RESULT: bird RESULT: frog RESULT: snake RESULT: dog
Count, clear. To get the number of elements, access the Count property. This is fast—just avoid the Count extension method. Count, on the List type, is equal to Length on arrays.
Part 1 We create a List, add 3 elements, and then Count them. The correct value (3) is printed.
Part 2 Here we use the Clear method to erase all the elements in a List. The List then has zero elements.
List Clear
Shows a list
using System; using System.Collections.Generic; // Part 1: build up List, and Count its elements. List<bool> list = new List<bool>(); list.Add(true); list.Add(false); list.Add(true); Console.WriteLine(list.Count); // Part 2: call Clear() on List. list.Clear(); Console.WriteLine(list.Count);
3 0
Copy array. Here we create a List with elements from an array. We use the List constructor and pass it the array. List receives this parameter and fills its values from it.
Warning The array element type must match the List element type or compilation will fail.
Detail The List constructor can be used to copy a collection (like an IEnumerable). But for ranges, CopyTo can be used.
List CopyTo
using System; using System.Collections.Generic; // Create new array with 3 elements. int[] array = new int[] { 2, 3, 5 }; // Copy the array to a List. List<int> copied = new List<int>(array); // Print size of List. Console.WriteLine("COPIED COUNT: {0}", copied.Count);
List parameter. Lists do not exist just to be allocated and looped over. We want to test and examine elements to solve real-world problems in our programs.
Here We pass a List to ContainsValue300. The List can be passed as an argument—only the reference, not all elements, are copied.
Info ContainsValue300 uses a foreach-loop, which tests to see if 300 is in a list of numbers.
Result The values List contains the value 300, so our custom method returns the boolean true.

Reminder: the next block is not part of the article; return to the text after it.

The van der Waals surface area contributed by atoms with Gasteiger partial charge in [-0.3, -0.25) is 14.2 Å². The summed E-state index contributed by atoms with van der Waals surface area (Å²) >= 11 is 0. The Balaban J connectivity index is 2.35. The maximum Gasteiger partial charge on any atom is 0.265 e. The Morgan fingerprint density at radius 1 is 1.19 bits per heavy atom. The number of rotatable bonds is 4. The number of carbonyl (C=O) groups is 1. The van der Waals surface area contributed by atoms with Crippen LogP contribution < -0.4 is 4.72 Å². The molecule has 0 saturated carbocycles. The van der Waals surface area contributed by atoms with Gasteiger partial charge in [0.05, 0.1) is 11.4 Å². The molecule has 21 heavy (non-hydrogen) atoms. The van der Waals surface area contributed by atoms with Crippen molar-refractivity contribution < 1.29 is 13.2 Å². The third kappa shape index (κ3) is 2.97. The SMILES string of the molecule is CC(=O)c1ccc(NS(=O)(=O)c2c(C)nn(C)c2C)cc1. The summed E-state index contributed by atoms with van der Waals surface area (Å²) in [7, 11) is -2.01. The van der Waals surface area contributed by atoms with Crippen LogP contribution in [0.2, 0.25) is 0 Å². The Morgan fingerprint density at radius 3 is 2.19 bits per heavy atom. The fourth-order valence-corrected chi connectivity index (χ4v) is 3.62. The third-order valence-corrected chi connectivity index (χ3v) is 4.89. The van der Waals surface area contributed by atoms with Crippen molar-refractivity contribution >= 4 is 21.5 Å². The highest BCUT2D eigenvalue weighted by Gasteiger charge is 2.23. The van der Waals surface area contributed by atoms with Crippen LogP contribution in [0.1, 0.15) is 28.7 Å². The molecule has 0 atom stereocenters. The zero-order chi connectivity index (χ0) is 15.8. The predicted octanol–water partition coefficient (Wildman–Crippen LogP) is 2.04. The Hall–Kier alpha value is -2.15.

using System; using System.Collections.Generic; class Program { static void Main() { var values = new List<int>() { 200, 300, 500 }; // Pass list the method. if (ContainsValue300(values)) { Console.WriteLine("RETURNED TRUE"); } } static bool ContainsValue300(List<int> list) { foreach (int number in list) { // See if the element in the list equals 300. if (number == 300) { return true; } } // No return was reached, so nothing matched. return false; } }
IndexOf. This determines the element index of a certain value in the List collection. It searches for the first position (from the start) of the value.
Note IndexOf has 2 overloads. It works in the same way as string's IndexOf—it searches by value and returns the location.
using System; using System.Collections.Generic; var primes = new List<int>(new int[] { 19, 23, 29 }); int index = primes.IndexOf(23); // Exists. Console.WriteLine(index); index = primes.IndexOf(10); // Does not exist. Console.WriteLine(index);
1 -1
Contains, Find and Exist. Similar to IndexOf, these methods provide searching of the List. They vary in arguments accepted. With Predicates, we influence what elements match.
List Contains
List Find, Exists
using System; using System.Collections.Generic; var values = new List<int>(); values.Add(1); values.Add(2); values.Add(3); // The Contains method can be called with any possible value. if (values.Contains(3)) { Console.WriteLine("Contains 3"); }
Contains 3
ForEach. This is a method. Sometimes we may not want to write a traditional foreach-loop. Here ForEach is useful. It accepts an Action.
Here We have a 2-element string List. Then we call ForEach with a lambda that writes each element "a" to the console.
using System; using System.Collections.Generic; var animals = new List<string>() { "bird", "dog" }; // Use ForEach with a lambda action. // ... Write each string to the console. animals.ForEach(a => Console.WriteLine("ANIMAL: " + a));
ANIMAL: bird ANIMAL: dog
TrueForAll. This method accepts a Predicate. If the Predicate returns true for each element in the List, TrueForAll() will also return true.
And TrueForAll() checks the entire list—unless an element does not match (it has an early exit condition).